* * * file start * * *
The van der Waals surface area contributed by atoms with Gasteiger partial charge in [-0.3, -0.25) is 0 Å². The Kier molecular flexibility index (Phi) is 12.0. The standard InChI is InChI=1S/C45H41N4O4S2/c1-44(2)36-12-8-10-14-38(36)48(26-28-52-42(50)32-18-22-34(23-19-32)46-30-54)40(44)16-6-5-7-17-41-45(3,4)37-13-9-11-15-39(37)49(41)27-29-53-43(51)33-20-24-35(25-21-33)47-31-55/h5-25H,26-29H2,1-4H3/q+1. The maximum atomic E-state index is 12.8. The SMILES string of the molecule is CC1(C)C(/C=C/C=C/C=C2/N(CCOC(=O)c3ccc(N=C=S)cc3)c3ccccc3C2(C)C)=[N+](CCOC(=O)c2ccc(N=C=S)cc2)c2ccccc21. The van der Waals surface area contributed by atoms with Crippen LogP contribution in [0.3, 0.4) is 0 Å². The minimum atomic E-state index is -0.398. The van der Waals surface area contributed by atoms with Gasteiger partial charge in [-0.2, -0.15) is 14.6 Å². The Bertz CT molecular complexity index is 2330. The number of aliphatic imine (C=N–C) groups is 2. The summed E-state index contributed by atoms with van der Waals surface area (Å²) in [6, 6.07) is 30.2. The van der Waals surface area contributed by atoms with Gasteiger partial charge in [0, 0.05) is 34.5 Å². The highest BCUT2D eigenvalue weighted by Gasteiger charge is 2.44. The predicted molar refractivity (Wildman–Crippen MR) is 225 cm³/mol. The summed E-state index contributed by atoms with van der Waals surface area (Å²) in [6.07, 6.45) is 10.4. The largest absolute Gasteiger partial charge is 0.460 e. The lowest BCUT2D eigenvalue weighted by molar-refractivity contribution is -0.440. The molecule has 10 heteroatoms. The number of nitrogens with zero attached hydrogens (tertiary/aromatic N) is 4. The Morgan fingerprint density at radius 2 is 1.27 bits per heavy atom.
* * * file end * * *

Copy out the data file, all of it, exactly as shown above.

The van der Waals surface area contributed by atoms with Gasteiger partial charge in [-0.3, -0.25) is 0 Å². The Kier molecular flexibility index (Phi) is 12.0. The standard InChI is InChI=1S/C45H41N4O4S2/c1-44(2)36-12-8-10-14-38(36)48(26-28-52-42(50)32-18-22-34(23-19-32)46-30-54)40(44)16-6-5-7-17-41-45(3,4)37-13-9-11-15-39(37)49(41)27-29-53-43(51)33-20-24-35(25-21-33)47-31-55/h5-25H,26-29H2,1-4H3/q+1. The maximum atomic E-state index is 12.8. The SMILES string of the molecule is CC1(C)C(/C=C/C=C/C=C2/N(CCOC(=O)c3ccc(N=C=S)cc3)c3ccccc3C2(C)C)=[N+](CCOC(=O)c2ccc(N=C=S)cc2)c2ccccc21. The van der Waals surface area contributed by atoms with Crippen LogP contribution in [0.3, 0.4) is 0 Å². The minimum atomic E-state index is -0.398. The van der Waals surface area contributed by atoms with Gasteiger partial charge in [-0.2, -0.15) is 14.6 Å². The Bertz CT molecular complexity index is 2330. The number of aliphatic imine (C=N–C) groups is 2. The summed E-state index contributed by atoms with van der Waals surface area (Å²) in [6, 6.07) is 30.2. The van der Waals surface area contributed by atoms with Gasteiger partial charge in [0, 0.05) is 34.5 Å². The highest BCUT2D eigenvalue weighted by Gasteiger charge is 2.44. The predicted molar refractivity (Wildman–Crippen MR) is 225 cm³/mol. The summed E-state index contributed by atoms with van der Waals surface area (Å²) in [6.07, 6.45) is 10.4. The largest absolute Gasteiger partial charge is 0.460 e. The lowest BCUT2D eigenvalue weighted by molar-refractivity contribution is -0.440. The molecule has 10 heteroatoms. The number of nitrogens with zero attached hydrogens (tertiary/aromatic N) is 4. The Morgan fingerprint density at radius 2 is 1.27 bits per heavy atom.